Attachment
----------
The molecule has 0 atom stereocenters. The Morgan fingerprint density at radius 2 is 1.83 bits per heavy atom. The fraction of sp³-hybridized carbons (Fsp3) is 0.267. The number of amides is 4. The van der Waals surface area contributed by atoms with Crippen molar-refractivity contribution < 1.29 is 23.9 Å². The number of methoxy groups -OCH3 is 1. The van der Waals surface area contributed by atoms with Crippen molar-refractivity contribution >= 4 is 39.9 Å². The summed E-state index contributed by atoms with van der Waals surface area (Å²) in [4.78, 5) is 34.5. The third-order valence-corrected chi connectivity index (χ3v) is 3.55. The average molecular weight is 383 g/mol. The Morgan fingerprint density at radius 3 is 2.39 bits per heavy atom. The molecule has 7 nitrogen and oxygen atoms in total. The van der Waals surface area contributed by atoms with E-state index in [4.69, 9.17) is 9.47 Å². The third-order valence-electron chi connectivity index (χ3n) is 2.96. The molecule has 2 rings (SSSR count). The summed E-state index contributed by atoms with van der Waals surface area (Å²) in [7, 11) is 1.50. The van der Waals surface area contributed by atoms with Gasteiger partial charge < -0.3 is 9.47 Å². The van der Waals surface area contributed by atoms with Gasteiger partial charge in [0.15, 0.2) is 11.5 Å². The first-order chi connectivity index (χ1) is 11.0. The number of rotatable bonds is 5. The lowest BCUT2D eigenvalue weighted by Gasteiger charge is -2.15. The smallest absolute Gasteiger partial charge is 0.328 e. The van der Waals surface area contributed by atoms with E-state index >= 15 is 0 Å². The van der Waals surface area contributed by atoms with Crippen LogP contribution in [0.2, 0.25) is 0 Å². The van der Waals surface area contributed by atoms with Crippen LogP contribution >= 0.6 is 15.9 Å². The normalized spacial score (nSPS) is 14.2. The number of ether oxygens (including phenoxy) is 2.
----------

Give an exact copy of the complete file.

The molecule has 0 atom stereocenters. The Morgan fingerprint density at radius 2 is 1.83 bits per heavy atom. The fraction of sp³-hybridized carbons (Fsp3) is 0.267. The number of amides is 4. The van der Waals surface area contributed by atoms with Crippen molar-refractivity contribution < 1.29 is 23.9 Å². The number of methoxy groups -OCH3 is 1. The van der Waals surface area contributed by atoms with Crippen molar-refractivity contribution >= 4 is 39.9 Å². The summed E-state index contributed by atoms with van der Waals surface area (Å²) in [4.78, 5) is 34.5. The third-order valence-corrected chi connectivity index (χ3v) is 3.55. The average molecular weight is 383 g/mol. The Morgan fingerprint density at radius 3 is 2.39 bits per heavy atom. The molecule has 7 nitrogen and oxygen atoms in total. The van der Waals surface area contributed by atoms with E-state index in [4.69, 9.17) is 9.47 Å². The third-order valence-electron chi connectivity index (χ3n) is 2.96. The molecule has 2 rings (SSSR count). The summed E-state index contributed by atoms with van der Waals surface area (Å²) in [7, 11) is 1.50. The van der Waals surface area contributed by atoms with Gasteiger partial charge < -0.3 is 9.47 Å². The van der Waals surface area contributed by atoms with Gasteiger partial charge in [0.15, 0.2) is 11.5 Å². The first-order chi connectivity index (χ1) is 11.0. The number of rotatable bonds is 5. The lowest BCUT2D eigenvalue weighted by Gasteiger charge is -2.15. The smallest absolute Gasteiger partial charge is 0.328 e. The van der Waals surface area contributed by atoms with E-state index >= 15 is 0 Å². The van der Waals surface area contributed by atoms with Crippen LogP contribution in [0.2, 0.25) is 0 Å². The van der Waals surface area contributed by atoms with Crippen LogP contribution >= 0.6 is 15.9 Å². The normalized spacial score (nSPS) is 14.2. The number of ether oxygens (including phenoxy) is 2.